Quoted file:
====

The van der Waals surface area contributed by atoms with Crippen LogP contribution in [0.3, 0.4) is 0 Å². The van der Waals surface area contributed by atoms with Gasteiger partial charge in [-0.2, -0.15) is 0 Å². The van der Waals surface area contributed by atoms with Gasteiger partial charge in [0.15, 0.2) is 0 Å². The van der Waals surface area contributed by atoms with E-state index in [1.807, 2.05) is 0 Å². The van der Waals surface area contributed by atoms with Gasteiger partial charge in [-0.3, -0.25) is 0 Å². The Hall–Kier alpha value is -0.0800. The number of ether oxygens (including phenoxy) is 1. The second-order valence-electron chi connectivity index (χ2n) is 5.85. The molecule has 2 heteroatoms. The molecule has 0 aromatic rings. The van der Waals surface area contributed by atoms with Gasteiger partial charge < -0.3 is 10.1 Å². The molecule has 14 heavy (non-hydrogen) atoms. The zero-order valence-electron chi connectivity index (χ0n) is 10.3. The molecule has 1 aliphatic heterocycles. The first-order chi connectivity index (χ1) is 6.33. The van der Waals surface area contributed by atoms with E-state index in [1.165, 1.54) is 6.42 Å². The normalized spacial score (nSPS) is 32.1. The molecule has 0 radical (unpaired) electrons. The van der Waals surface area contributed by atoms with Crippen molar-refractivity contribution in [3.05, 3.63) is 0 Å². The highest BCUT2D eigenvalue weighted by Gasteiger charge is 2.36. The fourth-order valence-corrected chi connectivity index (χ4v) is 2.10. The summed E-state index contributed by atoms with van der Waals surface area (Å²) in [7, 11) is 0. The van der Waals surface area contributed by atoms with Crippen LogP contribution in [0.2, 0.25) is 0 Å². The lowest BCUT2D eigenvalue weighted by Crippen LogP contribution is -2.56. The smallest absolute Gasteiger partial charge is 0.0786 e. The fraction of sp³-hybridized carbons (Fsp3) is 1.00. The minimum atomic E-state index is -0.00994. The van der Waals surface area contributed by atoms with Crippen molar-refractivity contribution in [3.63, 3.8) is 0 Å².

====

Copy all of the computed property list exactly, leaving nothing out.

The van der Waals surface area contributed by atoms with Crippen LogP contribution in [0.3, 0.4) is 0 Å². The van der Waals surface area contributed by atoms with Gasteiger partial charge in [-0.2, -0.15) is 0 Å². The van der Waals surface area contributed by atoms with Gasteiger partial charge in [0.15, 0.2) is 0 Å². The van der Waals surface area contributed by atoms with E-state index in [1.807, 2.05) is 0 Å². The van der Waals surface area contributed by atoms with Gasteiger partial charge in [-0.3, -0.25) is 0 Å². The Hall–Kier alpha value is -0.0800. The number of ether oxygens (including phenoxy) is 1. The second-order valence-electron chi connectivity index (χ2n) is 5.85. The molecule has 2 heteroatoms. The molecule has 0 aromatic rings. The van der Waals surface area contributed by atoms with Gasteiger partial charge < -0.3 is 10.1 Å². The molecule has 14 heavy (non-hydrogen) atoms. The zero-order valence-electron chi connectivity index (χ0n) is 10.3. The molecule has 1 aliphatic heterocycles. The first-order chi connectivity index (χ1) is 6.33. The van der Waals surface area contributed by atoms with E-state index in [1.165, 1.54) is 6.42 Å². The normalized spacial score (nSPS) is 32.1. The molecule has 0 radical (unpaired) electrons. The van der Waals surface area contributed by atoms with Crippen molar-refractivity contribution in [3.05, 3.63) is 0 Å². The highest BCUT2D eigenvalue weighted by Gasteiger charge is 2.36. The fourth-order valence-corrected chi connectivity index (χ4v) is 2.10. The summed E-state index contributed by atoms with van der Waals surface area (Å²) in [7, 11) is 0. The van der Waals surface area contributed by atoms with Crippen LogP contribution in [0.2, 0.25) is 0 Å². The lowest BCUT2D eigenvalue weighted by Crippen LogP contribution is -2.56. The smallest absolute Gasteiger partial charge is 0.0786 e. The fraction of sp³-hybridized carbons (Fsp3) is 1.00. The minimum atomic E-state index is -0.00994. The van der Waals surface area contributed by atoms with Crippen molar-refractivity contribution in [3.63, 3.8) is 0 Å².